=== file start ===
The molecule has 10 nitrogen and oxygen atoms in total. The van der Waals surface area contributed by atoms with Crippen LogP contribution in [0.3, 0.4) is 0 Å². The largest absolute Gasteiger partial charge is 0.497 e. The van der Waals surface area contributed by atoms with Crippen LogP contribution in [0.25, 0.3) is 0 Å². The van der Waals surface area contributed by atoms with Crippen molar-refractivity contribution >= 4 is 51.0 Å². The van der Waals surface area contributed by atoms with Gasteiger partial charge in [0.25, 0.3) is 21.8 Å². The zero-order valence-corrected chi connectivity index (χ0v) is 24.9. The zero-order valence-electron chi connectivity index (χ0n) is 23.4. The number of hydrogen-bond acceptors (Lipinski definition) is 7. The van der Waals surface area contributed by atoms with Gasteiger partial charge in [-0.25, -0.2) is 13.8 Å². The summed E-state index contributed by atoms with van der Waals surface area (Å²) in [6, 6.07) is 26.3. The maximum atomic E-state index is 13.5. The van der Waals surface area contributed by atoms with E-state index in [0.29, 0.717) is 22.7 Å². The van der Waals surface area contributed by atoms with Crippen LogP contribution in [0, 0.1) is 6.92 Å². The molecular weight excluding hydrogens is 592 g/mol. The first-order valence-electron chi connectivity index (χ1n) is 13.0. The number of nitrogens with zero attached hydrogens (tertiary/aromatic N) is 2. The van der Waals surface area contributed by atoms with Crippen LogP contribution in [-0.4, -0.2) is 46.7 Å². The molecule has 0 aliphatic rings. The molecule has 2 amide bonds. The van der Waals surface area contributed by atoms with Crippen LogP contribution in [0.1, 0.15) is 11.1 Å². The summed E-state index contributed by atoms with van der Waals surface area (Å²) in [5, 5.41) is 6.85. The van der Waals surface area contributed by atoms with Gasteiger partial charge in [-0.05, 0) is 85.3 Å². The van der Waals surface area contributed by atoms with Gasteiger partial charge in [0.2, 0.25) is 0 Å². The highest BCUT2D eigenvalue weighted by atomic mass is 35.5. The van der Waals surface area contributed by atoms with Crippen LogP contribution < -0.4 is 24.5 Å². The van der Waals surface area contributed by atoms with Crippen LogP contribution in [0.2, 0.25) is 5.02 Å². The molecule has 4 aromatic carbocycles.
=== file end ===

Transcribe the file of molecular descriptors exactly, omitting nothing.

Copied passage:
The molecule has 10 nitrogen and oxygen atoms in total. The van der Waals surface area contributed by atoms with Crippen LogP contribution in [0.3, 0.4) is 0 Å². The largest absolute Gasteiger partial charge is 0.497 e. The van der Waals surface area contributed by atoms with Crippen LogP contribution in [0.25, 0.3) is 0 Å². The van der Waals surface area contributed by atoms with Crippen molar-refractivity contribution >= 4 is 51.0 Å². The van der Waals surface area contributed by atoms with Gasteiger partial charge in [0.25, 0.3) is 21.8 Å². The zero-order valence-corrected chi connectivity index (χ0v) is 24.9. The zero-order valence-electron chi connectivity index (χ0n) is 23.4. The number of hydrogen-bond acceptors (Lipinski definition) is 7. The van der Waals surface area contributed by atoms with Gasteiger partial charge in [-0.25, -0.2) is 13.8 Å². The summed E-state index contributed by atoms with van der Waals surface area (Å²) in [6, 6.07) is 26.3. The maximum atomic E-state index is 13.5. The van der Waals surface area contributed by atoms with E-state index in [0.29, 0.717) is 22.7 Å². The van der Waals surface area contributed by atoms with Crippen LogP contribution in [0, 0.1) is 6.92 Å². The molecular weight excluding hydrogens is 592 g/mol. The first-order valence-electron chi connectivity index (χ1n) is 13.0. The number of nitrogens with zero attached hydrogens (tertiary/aromatic N) is 2. The van der Waals surface area contributed by atoms with Crippen LogP contribution in [-0.4, -0.2) is 46.7 Å². The molecule has 0 aliphatic rings. The molecule has 2 amide bonds. The van der Waals surface area contributed by atoms with Crippen LogP contribution in [0.1, 0.15) is 11.1 Å². The summed E-state index contributed by atoms with van der Waals surface area (Å²) in [5, 5.41) is 6.85. The van der Waals surface area contributed by atoms with Gasteiger partial charge in [-0.05, 0) is 85.3 Å². The van der Waals surface area contributed by atoms with Gasteiger partial charge in [0.2, 0.25) is 0 Å². The highest BCUT2D eigenvalue weighted by atomic mass is 35.5. The van der Waals surface area contributed by atoms with Crippen LogP contribution < -0.4 is 24.5 Å². The van der Waals surface area contributed by atoms with Crippen LogP contribution in [0.2, 0.25) is 5.02 Å². The molecule has 4 aromatic carbocycles.